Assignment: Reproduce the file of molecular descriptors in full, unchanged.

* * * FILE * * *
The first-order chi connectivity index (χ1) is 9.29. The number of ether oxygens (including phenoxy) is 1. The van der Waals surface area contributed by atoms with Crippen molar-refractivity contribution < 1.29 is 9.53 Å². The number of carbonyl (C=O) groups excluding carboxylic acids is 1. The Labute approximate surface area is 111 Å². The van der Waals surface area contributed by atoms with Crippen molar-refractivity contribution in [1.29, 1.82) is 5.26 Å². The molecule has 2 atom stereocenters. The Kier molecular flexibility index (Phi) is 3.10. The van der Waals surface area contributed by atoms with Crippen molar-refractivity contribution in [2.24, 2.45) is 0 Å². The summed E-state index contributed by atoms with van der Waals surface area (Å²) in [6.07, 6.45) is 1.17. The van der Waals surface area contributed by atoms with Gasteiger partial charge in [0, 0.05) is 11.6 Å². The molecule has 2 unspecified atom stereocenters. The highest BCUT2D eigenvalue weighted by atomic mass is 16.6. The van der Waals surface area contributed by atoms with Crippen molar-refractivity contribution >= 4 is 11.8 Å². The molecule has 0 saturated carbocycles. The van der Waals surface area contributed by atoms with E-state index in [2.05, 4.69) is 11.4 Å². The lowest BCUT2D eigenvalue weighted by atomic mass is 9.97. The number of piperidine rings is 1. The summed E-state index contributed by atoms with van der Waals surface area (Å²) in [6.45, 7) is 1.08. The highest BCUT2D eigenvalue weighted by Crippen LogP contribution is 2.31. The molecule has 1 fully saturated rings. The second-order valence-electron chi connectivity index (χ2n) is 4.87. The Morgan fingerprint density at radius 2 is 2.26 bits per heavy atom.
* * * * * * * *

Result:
The first-order chi connectivity index (χ1) is 9.29. The number of ether oxygens (including phenoxy) is 1. The van der Waals surface area contributed by atoms with Crippen molar-refractivity contribution < 1.29 is 9.53 Å². The number of carbonyl (C=O) groups excluding carboxylic acids is 1. The Labute approximate surface area is 111 Å². The van der Waals surface area contributed by atoms with Crippen molar-refractivity contribution in [1.29, 1.82) is 5.26 Å². The molecule has 2 atom stereocenters. The Kier molecular flexibility index (Phi) is 3.10. The van der Waals surface area contributed by atoms with Crippen molar-refractivity contribution in [2.24, 2.45) is 0 Å². The summed E-state index contributed by atoms with van der Waals surface area (Å²) in [6.07, 6.45) is 1.17. The van der Waals surface area contributed by atoms with Gasteiger partial charge in [0, 0.05) is 11.6 Å². The molecule has 2 unspecified atom stereocenters. The highest BCUT2D eigenvalue weighted by atomic mass is 16.6. The van der Waals surface area contributed by atoms with Crippen molar-refractivity contribution >= 4 is 11.8 Å². The molecule has 0 saturated carbocycles. The van der Waals surface area contributed by atoms with E-state index in [2.05, 4.69) is 11.4 Å². The lowest BCUT2D eigenvalue weighted by atomic mass is 9.97. The number of piperidine rings is 1. The summed E-state index contributed by atoms with van der Waals surface area (Å²) in [6.45, 7) is 1.08. The highest BCUT2D eigenvalue weighted by Crippen LogP contribution is 2.31. The molecule has 1 fully saturated rings. The second-order valence-electron chi connectivity index (χ2n) is 4.87. The Morgan fingerprint density at radius 2 is 2.26 bits per heavy atom.